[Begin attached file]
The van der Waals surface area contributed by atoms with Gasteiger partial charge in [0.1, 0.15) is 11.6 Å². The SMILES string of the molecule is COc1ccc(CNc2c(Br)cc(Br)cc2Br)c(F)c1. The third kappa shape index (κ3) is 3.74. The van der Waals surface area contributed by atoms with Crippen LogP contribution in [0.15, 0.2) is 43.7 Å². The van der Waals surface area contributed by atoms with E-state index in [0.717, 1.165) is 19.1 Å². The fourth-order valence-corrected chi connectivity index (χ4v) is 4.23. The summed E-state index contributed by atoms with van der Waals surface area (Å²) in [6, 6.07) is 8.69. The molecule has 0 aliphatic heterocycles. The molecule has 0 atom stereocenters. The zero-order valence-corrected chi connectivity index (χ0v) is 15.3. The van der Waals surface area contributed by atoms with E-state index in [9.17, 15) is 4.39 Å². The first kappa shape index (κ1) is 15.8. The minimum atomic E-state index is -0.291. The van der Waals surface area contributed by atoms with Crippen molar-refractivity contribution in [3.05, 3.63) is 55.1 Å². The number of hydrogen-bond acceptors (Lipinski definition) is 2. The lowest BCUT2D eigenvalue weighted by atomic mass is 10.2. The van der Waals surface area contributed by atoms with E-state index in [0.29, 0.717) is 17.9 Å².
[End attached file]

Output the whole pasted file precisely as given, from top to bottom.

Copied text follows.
The van der Waals surface area contributed by atoms with Gasteiger partial charge in [0.1, 0.15) is 11.6 Å². The SMILES string of the molecule is COc1ccc(CNc2c(Br)cc(Br)cc2Br)c(F)c1. The third kappa shape index (κ3) is 3.74. The van der Waals surface area contributed by atoms with Crippen LogP contribution in [0.15, 0.2) is 43.7 Å². The van der Waals surface area contributed by atoms with E-state index in [0.717, 1.165) is 19.1 Å². The fourth-order valence-corrected chi connectivity index (χ4v) is 4.23. The summed E-state index contributed by atoms with van der Waals surface area (Å²) in [6, 6.07) is 8.69. The molecule has 0 aliphatic heterocycles. The molecule has 0 atom stereocenters. The zero-order valence-corrected chi connectivity index (χ0v) is 15.3. The van der Waals surface area contributed by atoms with E-state index in [9.17, 15) is 4.39 Å². The first kappa shape index (κ1) is 15.8. The minimum atomic E-state index is -0.291. The van der Waals surface area contributed by atoms with Crippen molar-refractivity contribution in [3.05, 3.63) is 55.1 Å². The number of hydrogen-bond acceptors (Lipinski definition) is 2. The lowest BCUT2D eigenvalue weighted by atomic mass is 10.2. The van der Waals surface area contributed by atoms with E-state index in [0.29, 0.717) is 17.9 Å².